8. "Perception is reality."
Yeah, yeah, I know: How I perceive something is my version of reality, no matter how wrong my perception may be.
But if other people perceive a reality differently from you, work to change that perception. Make reality the reality.
Besides, perceptions are fleeting. Reality lasts forever, or at least until a new reality comes along to replace it.
9. "We don't have sufficient boots on the ground."
Military-speak sounds tough and decisive... when members of the armed forces use it.
When you complain you don't have enough resources and you resort to clichés, then you're the problem: You're the guy who isn't willing to figure out what to try -- and there is always something you can try.
10. "Feel free to give me feedback."
You see and hear a similar line everywhere: websites, signs, meetings.
If you really do want feedback, don't be passive. Don't just make it "easy" for people to give you feedback. Go get it. Be active.
People who really want feedback take responsibility for getting it -- they don't wait to receive it.
11. "You need to square the circle."
I actually don't know what this is supposed to mean. A boss of mine used it all the time, and we just nodded.
12. "We'll do it now and apologize later."
This statement doesn't make you a bold, daring risk taker. It makes you someone who takes shortcuts. If the idea is good, people will rally around it. If they don't, the problem usually isn't them: It's you.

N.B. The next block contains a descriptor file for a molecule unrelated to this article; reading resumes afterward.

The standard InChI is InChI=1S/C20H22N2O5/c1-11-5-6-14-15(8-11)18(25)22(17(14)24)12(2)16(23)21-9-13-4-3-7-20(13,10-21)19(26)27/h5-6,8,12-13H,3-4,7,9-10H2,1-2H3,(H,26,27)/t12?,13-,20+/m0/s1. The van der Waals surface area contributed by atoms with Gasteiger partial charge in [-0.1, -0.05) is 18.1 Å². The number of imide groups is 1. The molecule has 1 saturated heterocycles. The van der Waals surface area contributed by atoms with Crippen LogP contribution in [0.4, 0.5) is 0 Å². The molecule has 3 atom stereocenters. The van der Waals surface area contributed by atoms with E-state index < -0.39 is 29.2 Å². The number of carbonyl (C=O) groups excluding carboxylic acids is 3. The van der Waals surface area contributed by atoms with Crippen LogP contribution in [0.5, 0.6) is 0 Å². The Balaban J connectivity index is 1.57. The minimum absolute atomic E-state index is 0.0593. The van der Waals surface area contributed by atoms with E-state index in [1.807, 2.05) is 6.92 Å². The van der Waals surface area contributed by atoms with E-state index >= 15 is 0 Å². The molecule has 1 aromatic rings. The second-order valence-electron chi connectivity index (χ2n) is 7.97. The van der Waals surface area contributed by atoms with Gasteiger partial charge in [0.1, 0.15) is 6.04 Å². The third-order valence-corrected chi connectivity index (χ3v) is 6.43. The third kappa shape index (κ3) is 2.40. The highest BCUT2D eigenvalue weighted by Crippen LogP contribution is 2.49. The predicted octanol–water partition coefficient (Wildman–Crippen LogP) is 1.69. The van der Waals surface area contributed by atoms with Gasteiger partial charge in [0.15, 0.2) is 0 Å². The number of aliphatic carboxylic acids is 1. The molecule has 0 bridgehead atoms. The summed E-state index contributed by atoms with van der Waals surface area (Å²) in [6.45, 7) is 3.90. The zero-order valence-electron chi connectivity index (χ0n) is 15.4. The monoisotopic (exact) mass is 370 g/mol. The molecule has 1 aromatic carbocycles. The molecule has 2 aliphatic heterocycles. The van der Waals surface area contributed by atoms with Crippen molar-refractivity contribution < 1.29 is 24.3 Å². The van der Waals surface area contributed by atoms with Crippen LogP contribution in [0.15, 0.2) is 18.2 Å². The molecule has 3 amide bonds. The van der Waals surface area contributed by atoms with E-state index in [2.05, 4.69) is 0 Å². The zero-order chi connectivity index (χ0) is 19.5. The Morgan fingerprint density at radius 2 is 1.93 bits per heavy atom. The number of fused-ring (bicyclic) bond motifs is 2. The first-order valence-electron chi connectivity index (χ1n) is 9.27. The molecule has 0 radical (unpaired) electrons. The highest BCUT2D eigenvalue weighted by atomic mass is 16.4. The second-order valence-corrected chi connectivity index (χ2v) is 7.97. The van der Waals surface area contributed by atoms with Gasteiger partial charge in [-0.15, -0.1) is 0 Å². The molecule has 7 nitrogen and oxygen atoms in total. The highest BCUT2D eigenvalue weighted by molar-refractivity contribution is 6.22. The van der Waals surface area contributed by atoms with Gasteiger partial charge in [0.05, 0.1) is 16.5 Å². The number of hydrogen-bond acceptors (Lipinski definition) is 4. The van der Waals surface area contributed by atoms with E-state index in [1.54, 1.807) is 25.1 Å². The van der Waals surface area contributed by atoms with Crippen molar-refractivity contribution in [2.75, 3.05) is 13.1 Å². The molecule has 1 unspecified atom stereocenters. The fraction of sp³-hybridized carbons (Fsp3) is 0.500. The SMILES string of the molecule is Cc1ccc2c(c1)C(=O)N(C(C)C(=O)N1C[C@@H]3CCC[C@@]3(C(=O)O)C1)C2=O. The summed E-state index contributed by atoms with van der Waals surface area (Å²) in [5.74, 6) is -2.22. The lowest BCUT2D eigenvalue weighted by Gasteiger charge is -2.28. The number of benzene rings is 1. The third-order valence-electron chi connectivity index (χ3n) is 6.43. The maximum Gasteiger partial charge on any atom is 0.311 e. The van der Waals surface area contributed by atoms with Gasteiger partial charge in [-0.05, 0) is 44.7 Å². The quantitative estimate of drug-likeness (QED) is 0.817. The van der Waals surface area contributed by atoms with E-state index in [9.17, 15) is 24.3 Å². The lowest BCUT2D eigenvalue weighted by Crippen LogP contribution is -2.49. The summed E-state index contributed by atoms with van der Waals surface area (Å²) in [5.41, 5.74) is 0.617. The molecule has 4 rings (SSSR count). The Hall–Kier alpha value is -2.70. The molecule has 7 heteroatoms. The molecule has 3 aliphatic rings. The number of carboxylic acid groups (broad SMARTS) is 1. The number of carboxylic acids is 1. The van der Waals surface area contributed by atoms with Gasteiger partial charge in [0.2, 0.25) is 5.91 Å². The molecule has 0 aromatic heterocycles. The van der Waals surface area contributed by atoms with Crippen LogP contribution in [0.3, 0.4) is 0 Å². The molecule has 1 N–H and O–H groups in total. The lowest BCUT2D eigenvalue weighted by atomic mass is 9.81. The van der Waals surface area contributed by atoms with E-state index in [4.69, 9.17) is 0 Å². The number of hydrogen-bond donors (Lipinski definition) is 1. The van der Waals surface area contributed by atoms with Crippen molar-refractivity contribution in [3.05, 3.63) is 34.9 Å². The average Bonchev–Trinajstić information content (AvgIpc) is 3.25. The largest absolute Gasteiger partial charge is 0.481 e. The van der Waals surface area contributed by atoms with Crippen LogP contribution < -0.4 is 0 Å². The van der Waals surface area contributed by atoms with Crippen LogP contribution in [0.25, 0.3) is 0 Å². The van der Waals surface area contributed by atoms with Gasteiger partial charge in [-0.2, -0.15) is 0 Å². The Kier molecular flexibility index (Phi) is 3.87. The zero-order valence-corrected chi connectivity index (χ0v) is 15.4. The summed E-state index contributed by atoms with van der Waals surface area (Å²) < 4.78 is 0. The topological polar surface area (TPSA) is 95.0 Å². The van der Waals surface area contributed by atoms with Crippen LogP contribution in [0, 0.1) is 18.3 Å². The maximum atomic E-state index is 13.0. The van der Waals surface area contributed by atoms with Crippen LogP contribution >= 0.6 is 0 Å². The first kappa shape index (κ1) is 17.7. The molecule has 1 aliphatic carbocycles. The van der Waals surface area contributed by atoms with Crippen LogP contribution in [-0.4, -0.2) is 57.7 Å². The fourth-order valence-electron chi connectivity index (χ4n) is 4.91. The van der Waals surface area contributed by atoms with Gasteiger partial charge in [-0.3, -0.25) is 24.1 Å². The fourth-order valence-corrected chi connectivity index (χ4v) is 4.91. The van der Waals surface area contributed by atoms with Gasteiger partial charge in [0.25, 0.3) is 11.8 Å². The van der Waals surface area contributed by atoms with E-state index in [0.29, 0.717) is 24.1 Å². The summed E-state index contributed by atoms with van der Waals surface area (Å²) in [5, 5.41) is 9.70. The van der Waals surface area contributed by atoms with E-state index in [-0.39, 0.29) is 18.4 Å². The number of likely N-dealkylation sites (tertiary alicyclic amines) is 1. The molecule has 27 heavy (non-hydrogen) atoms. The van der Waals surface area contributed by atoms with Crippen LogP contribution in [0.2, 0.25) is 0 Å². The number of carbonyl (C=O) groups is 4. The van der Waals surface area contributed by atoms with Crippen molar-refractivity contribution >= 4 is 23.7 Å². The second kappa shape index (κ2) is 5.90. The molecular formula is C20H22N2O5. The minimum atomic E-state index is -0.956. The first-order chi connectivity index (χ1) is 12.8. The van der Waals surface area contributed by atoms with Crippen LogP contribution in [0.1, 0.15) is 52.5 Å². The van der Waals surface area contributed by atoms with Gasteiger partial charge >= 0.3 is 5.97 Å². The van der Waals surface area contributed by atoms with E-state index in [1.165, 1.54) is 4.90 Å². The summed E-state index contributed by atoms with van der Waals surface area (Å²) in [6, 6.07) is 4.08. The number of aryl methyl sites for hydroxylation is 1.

Don't take the easy way out. Describe what you want to do. Prove it makes sense. Get people behind you.
Then, whatever you do will have a much better chance of succeeding.
13. "Failure is not an option."
This one is often used by a leader who wants to shut down questions about a debatable decision or a seemingly impossible goal: "Listen, folks, failure is simply not an option." (Strikes table or podium with fist.)
Failure is always a possibility. Just because you say it isn't doesn't change that.
Don't reach for a platitude. Justify your decision. Answer the hard questions.
If you can't, maybe your decision isn't so wise after all.
14. "You're putting lipstick on a pig."
If I actually could, it would be quite an achievement.
15. "We need to pay attention to the optics."
Because if people figure out what we're really doing, how will that look?
16. "We don't need to reinvent the wheel."
I'm all for using a perfectly good wheel. But too often this statement is used to shut down new ideas, especially those that run counter to a boss's ideas.
After all, your wheel might turn out to be a better wheel, which means his wheel wasn't so great.
And he can't have that.
17. "We need to manage their expectations."
Because, you know, just telling them the truth might be a problem.
Even so. Tell the truth.
18. "We need to focus on adding value."
Shouldn't we have been doing that all along? Shouldn't everything we do provide value?
If it doesn't, why are we doing it?
19. "It is what it is."
Here's another shutdown statement. Usually, it means, "I'm too lazy to try to make it different, so for gosh sakes, stop talking about it."
"It is what it is" is only true if you take the easy way out by letting "it" remain "it."
Never let "it" remain "it" when "it" could be better.